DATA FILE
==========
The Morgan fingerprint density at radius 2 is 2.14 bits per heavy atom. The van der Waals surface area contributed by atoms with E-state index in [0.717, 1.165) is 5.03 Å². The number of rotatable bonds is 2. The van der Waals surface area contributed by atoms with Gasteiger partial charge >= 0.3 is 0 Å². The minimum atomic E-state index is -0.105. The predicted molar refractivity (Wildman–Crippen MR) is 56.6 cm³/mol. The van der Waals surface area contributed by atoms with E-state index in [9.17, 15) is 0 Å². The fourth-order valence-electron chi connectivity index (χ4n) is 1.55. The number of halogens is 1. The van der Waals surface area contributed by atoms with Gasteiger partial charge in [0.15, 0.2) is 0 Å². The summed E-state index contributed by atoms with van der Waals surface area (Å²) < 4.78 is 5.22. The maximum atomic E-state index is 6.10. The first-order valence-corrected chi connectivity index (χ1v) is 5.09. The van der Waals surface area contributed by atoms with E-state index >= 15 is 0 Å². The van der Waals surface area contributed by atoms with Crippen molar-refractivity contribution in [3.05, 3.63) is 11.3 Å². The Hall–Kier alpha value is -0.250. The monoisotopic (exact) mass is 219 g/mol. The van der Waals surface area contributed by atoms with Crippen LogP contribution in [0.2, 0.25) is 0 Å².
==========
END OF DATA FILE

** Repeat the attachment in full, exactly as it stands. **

The Morgan fingerprint density at radius 2 is 2.14 bits per heavy atom. The van der Waals surface area contributed by atoms with E-state index in [0.717, 1.165) is 5.03 Å². The number of rotatable bonds is 2. The van der Waals surface area contributed by atoms with Gasteiger partial charge >= 0.3 is 0 Å². The minimum atomic E-state index is -0.105. The predicted molar refractivity (Wildman–Crippen MR) is 56.6 cm³/mol. The van der Waals surface area contributed by atoms with E-state index in [9.17, 15) is 0 Å². The fourth-order valence-electron chi connectivity index (χ4n) is 1.55. The number of halogens is 1. The van der Waals surface area contributed by atoms with Gasteiger partial charge in [0.15, 0.2) is 0 Å². The summed E-state index contributed by atoms with van der Waals surface area (Å²) < 4.78 is 5.22. The maximum atomic E-state index is 6.10. The first-order valence-corrected chi connectivity index (χ1v) is 5.09. The van der Waals surface area contributed by atoms with E-state index >= 15 is 0 Å². The van der Waals surface area contributed by atoms with Crippen molar-refractivity contribution in [3.05, 3.63) is 11.3 Å². The Hall–Kier alpha value is -0.250. The monoisotopic (exact) mass is 219 g/mol. The van der Waals surface area contributed by atoms with Crippen LogP contribution in [0.2, 0.25) is 0 Å².